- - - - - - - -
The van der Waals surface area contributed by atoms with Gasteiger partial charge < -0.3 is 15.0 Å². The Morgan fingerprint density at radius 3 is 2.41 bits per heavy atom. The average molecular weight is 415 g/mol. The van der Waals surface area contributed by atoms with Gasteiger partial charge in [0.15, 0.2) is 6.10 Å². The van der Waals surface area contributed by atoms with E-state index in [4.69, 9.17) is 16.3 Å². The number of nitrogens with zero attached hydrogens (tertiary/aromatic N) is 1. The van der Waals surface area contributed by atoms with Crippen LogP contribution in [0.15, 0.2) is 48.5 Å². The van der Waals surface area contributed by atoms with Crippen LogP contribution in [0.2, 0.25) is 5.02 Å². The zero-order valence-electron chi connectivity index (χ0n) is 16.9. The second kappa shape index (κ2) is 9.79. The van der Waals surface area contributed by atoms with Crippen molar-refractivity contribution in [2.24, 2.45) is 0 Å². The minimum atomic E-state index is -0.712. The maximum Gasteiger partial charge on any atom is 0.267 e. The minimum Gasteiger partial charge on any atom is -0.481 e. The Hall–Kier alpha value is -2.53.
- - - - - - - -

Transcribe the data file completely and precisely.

The van der Waals surface area contributed by atoms with Gasteiger partial charge < -0.3 is 15.0 Å². The Morgan fingerprint density at radius 3 is 2.41 bits per heavy atom. The average molecular weight is 415 g/mol. The van der Waals surface area contributed by atoms with Gasteiger partial charge in [0.15, 0.2) is 6.10 Å². The van der Waals surface area contributed by atoms with E-state index in [4.69, 9.17) is 16.3 Å². The number of nitrogens with zero attached hydrogens (tertiary/aromatic N) is 1. The van der Waals surface area contributed by atoms with Crippen LogP contribution in [0.15, 0.2) is 48.5 Å². The van der Waals surface area contributed by atoms with Crippen LogP contribution in [0.2, 0.25) is 5.02 Å². The zero-order valence-electron chi connectivity index (χ0n) is 16.9. The second kappa shape index (κ2) is 9.79. The van der Waals surface area contributed by atoms with Crippen molar-refractivity contribution in [2.24, 2.45) is 0 Å². The minimum atomic E-state index is -0.712. The maximum Gasteiger partial charge on any atom is 0.267 e. The minimum Gasteiger partial charge on any atom is -0.481 e. The Hall–Kier alpha value is -2.53.